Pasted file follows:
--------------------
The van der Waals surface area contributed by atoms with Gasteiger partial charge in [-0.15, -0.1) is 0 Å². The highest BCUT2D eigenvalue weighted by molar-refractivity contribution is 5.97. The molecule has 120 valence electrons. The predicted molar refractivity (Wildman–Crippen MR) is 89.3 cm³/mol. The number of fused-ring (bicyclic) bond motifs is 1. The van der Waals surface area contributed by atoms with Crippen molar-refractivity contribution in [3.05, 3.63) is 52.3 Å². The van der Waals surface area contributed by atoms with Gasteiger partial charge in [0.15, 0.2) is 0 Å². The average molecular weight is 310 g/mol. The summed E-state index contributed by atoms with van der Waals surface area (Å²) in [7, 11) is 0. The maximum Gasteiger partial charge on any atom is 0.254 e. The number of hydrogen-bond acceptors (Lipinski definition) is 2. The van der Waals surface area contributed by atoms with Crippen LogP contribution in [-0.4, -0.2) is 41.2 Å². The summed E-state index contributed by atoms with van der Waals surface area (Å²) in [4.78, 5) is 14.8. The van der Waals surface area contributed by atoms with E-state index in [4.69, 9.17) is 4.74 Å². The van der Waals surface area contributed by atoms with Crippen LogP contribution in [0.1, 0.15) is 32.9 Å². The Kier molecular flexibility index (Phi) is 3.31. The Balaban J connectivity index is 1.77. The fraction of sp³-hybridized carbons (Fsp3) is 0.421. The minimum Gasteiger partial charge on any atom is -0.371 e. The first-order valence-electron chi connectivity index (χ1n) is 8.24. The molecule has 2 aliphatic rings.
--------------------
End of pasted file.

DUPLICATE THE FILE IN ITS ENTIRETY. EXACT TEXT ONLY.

The van der Waals surface area contributed by atoms with Gasteiger partial charge in [-0.15, -0.1) is 0 Å². The highest BCUT2D eigenvalue weighted by molar-refractivity contribution is 5.97. The molecule has 120 valence electrons. The predicted molar refractivity (Wildman–Crippen MR) is 89.3 cm³/mol. The number of fused-ring (bicyclic) bond motifs is 1. The van der Waals surface area contributed by atoms with Crippen molar-refractivity contribution in [3.05, 3.63) is 52.3 Å². The van der Waals surface area contributed by atoms with Gasteiger partial charge in [0.15, 0.2) is 0 Å². The average molecular weight is 310 g/mol. The summed E-state index contributed by atoms with van der Waals surface area (Å²) in [7, 11) is 0. The maximum Gasteiger partial charge on any atom is 0.254 e. The number of hydrogen-bond acceptors (Lipinski definition) is 2. The van der Waals surface area contributed by atoms with Crippen LogP contribution in [-0.4, -0.2) is 41.2 Å². The summed E-state index contributed by atoms with van der Waals surface area (Å²) in [4.78, 5) is 14.8. The van der Waals surface area contributed by atoms with E-state index in [4.69, 9.17) is 4.74 Å². The van der Waals surface area contributed by atoms with Crippen LogP contribution in [0.1, 0.15) is 32.9 Å². The Kier molecular flexibility index (Phi) is 3.31. The Balaban J connectivity index is 1.77. The fraction of sp³-hybridized carbons (Fsp3) is 0.421. The minimum Gasteiger partial charge on any atom is -0.371 e. The first-order valence-electron chi connectivity index (χ1n) is 8.24. The molecule has 2 aliphatic rings.